[GreatFET] ssp -> spi in libgreat

Garret Kelly garret.kelly at gmail.com
Sun Sep 29 21:15:50 EDT 2019

Hi GreatFET gang,
I was looking at adding SPI support to libgreat, and was thinking
about how SSPs aren't SPI.  Is the thinking that there should be an
API that looks something like:

platform_ssp_t *ssp = platform_ssp1_init();
spi_t *spi = platform_ssp_to_spi(ssp);
spi_write(spi, data, len);

And spi_t would have function pointers for write or transact and
spi_write would just be an inline call through that function pointer.
The platform_ssp_to_spi would build a spi_t that could unwrap the
spi_t back to platform_ssp_t so it could do the actual write.

But it does mean there would still need to be platform-specific init
code that knows how to 'get' an spi_t for a specific class.  Maybe I'm
thinking about this wrong and spi_init should behave like:

spi_t *spi = spi_init(PLATFORM_SSP0);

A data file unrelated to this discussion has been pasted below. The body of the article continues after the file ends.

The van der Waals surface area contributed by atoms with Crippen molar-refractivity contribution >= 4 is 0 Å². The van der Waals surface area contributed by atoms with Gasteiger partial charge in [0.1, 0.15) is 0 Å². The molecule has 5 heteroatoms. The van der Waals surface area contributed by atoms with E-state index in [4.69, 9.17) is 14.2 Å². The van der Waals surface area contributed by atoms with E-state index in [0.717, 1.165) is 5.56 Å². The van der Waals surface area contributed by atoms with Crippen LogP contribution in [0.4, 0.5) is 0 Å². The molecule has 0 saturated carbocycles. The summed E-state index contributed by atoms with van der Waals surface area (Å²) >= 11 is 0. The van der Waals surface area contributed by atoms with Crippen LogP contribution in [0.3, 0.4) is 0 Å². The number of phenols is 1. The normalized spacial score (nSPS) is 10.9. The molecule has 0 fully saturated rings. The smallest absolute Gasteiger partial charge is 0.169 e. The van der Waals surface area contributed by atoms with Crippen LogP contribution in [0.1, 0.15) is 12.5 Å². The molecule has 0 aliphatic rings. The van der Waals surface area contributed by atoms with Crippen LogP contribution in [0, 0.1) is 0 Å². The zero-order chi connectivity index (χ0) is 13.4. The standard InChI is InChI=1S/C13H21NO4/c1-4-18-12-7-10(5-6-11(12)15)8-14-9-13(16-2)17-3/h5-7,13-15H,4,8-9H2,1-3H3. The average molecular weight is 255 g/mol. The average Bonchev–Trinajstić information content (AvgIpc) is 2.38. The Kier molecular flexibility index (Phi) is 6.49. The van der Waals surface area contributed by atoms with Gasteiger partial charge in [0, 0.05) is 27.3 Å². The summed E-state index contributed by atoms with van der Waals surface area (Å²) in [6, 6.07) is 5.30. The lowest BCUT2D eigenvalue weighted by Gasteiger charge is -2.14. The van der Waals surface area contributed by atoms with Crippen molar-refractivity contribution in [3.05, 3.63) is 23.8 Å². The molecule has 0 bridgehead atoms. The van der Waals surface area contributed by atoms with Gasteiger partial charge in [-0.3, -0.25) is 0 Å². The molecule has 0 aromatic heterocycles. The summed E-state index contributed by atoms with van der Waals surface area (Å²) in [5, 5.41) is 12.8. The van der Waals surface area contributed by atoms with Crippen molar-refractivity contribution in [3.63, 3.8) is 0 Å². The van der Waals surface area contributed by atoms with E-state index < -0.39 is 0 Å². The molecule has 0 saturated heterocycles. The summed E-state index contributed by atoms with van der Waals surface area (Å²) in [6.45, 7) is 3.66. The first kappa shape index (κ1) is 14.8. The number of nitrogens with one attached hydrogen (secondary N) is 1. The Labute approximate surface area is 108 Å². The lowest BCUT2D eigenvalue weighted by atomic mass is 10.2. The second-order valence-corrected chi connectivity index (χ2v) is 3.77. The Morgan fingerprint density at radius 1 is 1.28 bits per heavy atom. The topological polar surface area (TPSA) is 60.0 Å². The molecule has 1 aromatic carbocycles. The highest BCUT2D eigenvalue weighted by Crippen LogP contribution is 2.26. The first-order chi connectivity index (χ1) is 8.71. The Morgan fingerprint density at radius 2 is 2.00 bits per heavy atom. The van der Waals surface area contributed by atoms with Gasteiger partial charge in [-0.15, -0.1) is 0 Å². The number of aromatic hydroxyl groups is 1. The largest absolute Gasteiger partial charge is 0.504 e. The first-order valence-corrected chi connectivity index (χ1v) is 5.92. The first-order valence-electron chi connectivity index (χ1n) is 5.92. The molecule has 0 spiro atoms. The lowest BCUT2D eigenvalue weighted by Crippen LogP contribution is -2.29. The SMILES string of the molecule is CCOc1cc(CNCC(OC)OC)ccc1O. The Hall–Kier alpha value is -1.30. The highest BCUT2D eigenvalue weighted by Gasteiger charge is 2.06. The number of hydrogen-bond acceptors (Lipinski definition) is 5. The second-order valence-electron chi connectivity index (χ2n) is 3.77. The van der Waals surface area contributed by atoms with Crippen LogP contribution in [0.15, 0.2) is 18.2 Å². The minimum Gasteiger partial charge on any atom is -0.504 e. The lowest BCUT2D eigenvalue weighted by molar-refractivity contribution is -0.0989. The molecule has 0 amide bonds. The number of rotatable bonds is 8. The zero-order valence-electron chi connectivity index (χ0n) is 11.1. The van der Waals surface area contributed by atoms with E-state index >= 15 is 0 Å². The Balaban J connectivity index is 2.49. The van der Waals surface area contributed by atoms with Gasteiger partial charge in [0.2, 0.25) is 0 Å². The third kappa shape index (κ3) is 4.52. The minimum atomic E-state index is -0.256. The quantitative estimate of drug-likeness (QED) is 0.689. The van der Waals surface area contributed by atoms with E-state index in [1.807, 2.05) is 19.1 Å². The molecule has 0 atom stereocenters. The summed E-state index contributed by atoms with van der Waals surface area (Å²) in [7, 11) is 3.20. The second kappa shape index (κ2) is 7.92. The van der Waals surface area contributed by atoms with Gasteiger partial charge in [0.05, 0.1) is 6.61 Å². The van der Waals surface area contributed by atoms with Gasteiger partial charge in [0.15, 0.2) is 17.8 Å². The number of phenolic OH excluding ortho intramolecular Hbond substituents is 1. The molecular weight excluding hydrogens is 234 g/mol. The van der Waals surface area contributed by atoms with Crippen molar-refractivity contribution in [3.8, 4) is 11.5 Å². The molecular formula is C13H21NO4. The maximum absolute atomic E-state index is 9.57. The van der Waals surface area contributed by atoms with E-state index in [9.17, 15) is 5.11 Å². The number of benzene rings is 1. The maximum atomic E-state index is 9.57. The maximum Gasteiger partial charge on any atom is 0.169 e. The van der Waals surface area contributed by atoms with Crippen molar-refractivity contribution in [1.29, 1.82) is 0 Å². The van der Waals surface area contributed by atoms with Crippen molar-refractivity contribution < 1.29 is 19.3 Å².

spi_write(spi, data, len);

And spi_init would defer to platform_spi_init, which would know how to
turn specific platform_spi_handle_t (or some better name) into the
corresponding spi_t that wrapped the SSP it was referencing.

Having written that out I like the look of the approach because it
looks more concise, and has a very uniform pattern:

spi_init(PLATFORM_SPI_SPI); // bare SPI controller on lpc43xx (not SSP)
spi_init(PLATFORM_SPI_SSP0); // SPI on SSP0, etc.

But it does mean that there's going to be a big switch somewhere that
dispatches the choice of which static spi_t implementation struct to
return probably.  I was thinking that one of the downsides of that
approach is that now platform_ssp_t isn't available when you want to
do more complex things, but I think that platform_spi_init could just
as easily be written in terms of the first approach:
spi_init(platform_spi_handle_t) calls platform_spi_init calls
platform_sspX_init, wraps and returns it with platform_ssp_to_spi,

The only remaining nit I have with the second approach is that
spi_init is not platform code, so making it take a platform type feels
gross.  In the first approach there will be per-platform code for
particular classes, but no layering violations like in the second

Therefore, I think I'm concluding that the first approach is my
favourite.  Before I go write this, does anyone have any different
conclusions or additional thoughts?

Sorry for rambling!


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